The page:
American Journal of Educational Research
ISSN (Print): 2327-6126 ISSN (Online): 2327-6150 Website: Editor-in-chief: Ratko Pavlović
Open Access
Journal Browser
American Journal of Educational Research. 2019, 7(6), 398-401
DOI: 10.12691/education-7-6-4
Open AccessArticle

Difficulty in Conducting Research and Learning Ability in English among College of Teacher Education Students

Eleanor G. Garingan1,

1College of Teacher Education, Quirino State University, Philippines

Pub. Date: June 20, 2019

Cite this paper:
Eleanor G. Garingan. Difficulty in Conducting Research and Learning Ability in English among College of Teacher Education Students. American Journal of Educational Research. 2019; 7(6):398-401. doi: 10.12691/education-7-6-4


Conducting research is an integral part of being a scholar-practitioner with the skills and credibility to effect social change. This research is aimed to assess the difficulty in conducting research and learning ability in English among CTE students. Employing an adopted questionnaire in a descriptive type of research, the respondents’ difficulty in conducting research and learning ability in English were determined and evaluated. Results showed that difficulty in conducting research of BSED students is moderate extent while the BEED students are in high extent. Furthermore, the BSED’s difficulty in conducting research when they are grouped by learning ability is in moderately extent while the BEED students are in high extent. However, the learning abilities of BEED and BSED respondents do not affect the difficulty in conducting research.

CTE students difficulty in conducting research learning ability in English

Creative CommonsThis work is licensed under a Creative Commons Attribution 4.0 International License. To view a copy of this license, visit


[1]  Adeogun, M (2003). The digital and university education system in sub- Saharan Africa. African Journal of Library, Archival, and information Science, 13 (1), 11-20.
[2]  AAU (2011a). Connectivity of higher educational institutions: aadressing the demands for DRC connectivity in west and central Africa. AAU & IDRC publication.
[3]  Cordingly, P. Research and Teacher Education: the BERA-RSA Inquiry: The contribution of research to teachers’ professional learning and development, CUREE, Warwick 2013.
[4]  Fielding, M. Beyond “voice: new roles, relations and contexts in researching with young people, Discourse: Studies in the Cultural Politics of Education 28 (3) 301-310. 2013.
[5]  Zeichner K.M. Rethinking the connections between campus coursesand field experiences in College -andUniversity-based teacher education, Journal of Teacher Education, 61 (1-2) pp 89-99. 2010.
[6]  Chambers, R., Participatory Workshops: a sourcebook of 21 sets of ideas and activities, Eastern, London 2002
[7]  Reason, P. and Bradbury, H. (Eds) Handbook of Action Research Participative Inquiry and Practice, London Sage Publication, 2001.
[8]  Tandon, R., In Search of Relevance: Higher Education for Participatory Research and Sustainability Development, in Reinventing Higher Education: Toward Participatory and Sustainability Development, Bangkok: UNESCO Bangkok, 42-50. 2008.
[9]  Russel SH, Hancock MP. and McCullough J. 2007. The Pipeline: Benefits of undergraduate research experiences. Science, Vol. 316, pp. 548-549.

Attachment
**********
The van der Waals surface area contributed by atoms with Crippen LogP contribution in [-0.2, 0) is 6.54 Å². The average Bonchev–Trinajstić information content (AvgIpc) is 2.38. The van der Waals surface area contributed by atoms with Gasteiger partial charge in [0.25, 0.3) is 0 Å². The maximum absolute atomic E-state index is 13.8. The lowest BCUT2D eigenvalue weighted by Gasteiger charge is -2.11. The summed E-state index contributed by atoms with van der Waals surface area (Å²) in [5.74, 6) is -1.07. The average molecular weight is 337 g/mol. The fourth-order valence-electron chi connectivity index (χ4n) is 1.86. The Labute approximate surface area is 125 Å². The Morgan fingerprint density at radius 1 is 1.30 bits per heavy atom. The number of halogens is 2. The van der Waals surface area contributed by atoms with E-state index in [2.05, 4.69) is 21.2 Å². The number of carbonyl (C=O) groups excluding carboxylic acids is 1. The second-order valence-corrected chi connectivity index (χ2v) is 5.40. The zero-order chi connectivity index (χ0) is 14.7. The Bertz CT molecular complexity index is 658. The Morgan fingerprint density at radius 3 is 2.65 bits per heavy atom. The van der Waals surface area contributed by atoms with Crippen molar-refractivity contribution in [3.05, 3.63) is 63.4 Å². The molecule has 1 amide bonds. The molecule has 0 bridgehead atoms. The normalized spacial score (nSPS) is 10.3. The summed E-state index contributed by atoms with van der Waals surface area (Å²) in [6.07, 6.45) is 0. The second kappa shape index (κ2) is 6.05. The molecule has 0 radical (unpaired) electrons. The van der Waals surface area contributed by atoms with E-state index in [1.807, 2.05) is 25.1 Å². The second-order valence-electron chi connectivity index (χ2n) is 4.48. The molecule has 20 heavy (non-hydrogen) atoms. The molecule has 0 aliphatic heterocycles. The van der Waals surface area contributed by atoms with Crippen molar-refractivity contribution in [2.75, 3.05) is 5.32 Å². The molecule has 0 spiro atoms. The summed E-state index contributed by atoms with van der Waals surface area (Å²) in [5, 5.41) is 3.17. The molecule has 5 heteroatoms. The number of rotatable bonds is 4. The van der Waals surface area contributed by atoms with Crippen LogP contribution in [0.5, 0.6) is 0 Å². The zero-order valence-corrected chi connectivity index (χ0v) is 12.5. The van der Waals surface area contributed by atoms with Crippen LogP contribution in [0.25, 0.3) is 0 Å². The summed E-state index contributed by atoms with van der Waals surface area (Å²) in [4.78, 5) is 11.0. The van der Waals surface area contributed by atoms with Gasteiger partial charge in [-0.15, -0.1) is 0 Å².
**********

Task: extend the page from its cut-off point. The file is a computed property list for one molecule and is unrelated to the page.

[10]  Lamanauskas, V. and Augiene, D. 2014. Bachelor students’ scientific research activity at university: Situation analysis and improvement possibilities. Science and technology education for 21st century: Research and research oriented studies (Proceedings of the 9th IOSTE symposium for Central and Eastern Europe). Hradec Kralove: Gaudeamus Publishing House, pp 297-312.
[11]  Oguan Jr. FE. Bernal, MM and Pinca MCD. 20 Attitude and Anxiety towards Research, Its Influence on the Students’ Achievement in the Course, Asian Journal of Management Sciences & Education Vol 3(4), pp. 165-172.
[12]  Pacifici, LB and Thompson N. 2011. Undergraduate Science Research: A Comparison of Influences and Experiences between Premed and non-Premed Students, CBE-Life Sciences Education, Vol. 10, pp. 199-208.
[13]  Kannan, R. (2009). Difficulties in learning English as a second language.
[14]  Jadie, K., Sonya, P., Laura, S., Natasha, W. (2012). Connecting English language learning and academic performance: A predictive study. American Educational Research Association, Vancouver, British Columbia, Canada.
[15]  Ayodele, S.O. (1998). A study of the effects of the problem of class sizes and location of schools on performance of pupils. Nigeria Journal of curriculum studies, 1(2); 145-152.
[16]  Adams, S.L. (2008). Wisdom in Transition. Act and Consequences in Second Temple Instructions, Leiden, Boston, Brill.
[17]  Myles, J. (2002). Second language writing and research: The writing process and error analysis in student texts. Teaching English as a Second or Foreign Language, 6(2): 1-19.
[18]  Aina, K, (2012). Students’ Proficiency in English Language Relationship with Academic Performance in Science and Technical Education. American Journal of Educational Research. 2013, 1(9), 335-358.
[19]  Tallungan, Jenifer Raymond R., English Language Constructs Preceding Communication Effectiveness. Asia Pacific Journal of Multidisciplinary Research. 2017, Vol.5 No.2, 36-43.
[20]  Gakio K. (2006). African Tertiary Institution Connectivity Survey. Cyberplex, Botswana.
[21]  Ogunmakin, Ronke (2017). Internet Capacity of Higher Education and Research Institutes in Africa: The Need for National Research Education Network. American Journal of Educational Research. 2018; 6 (6): 586-591.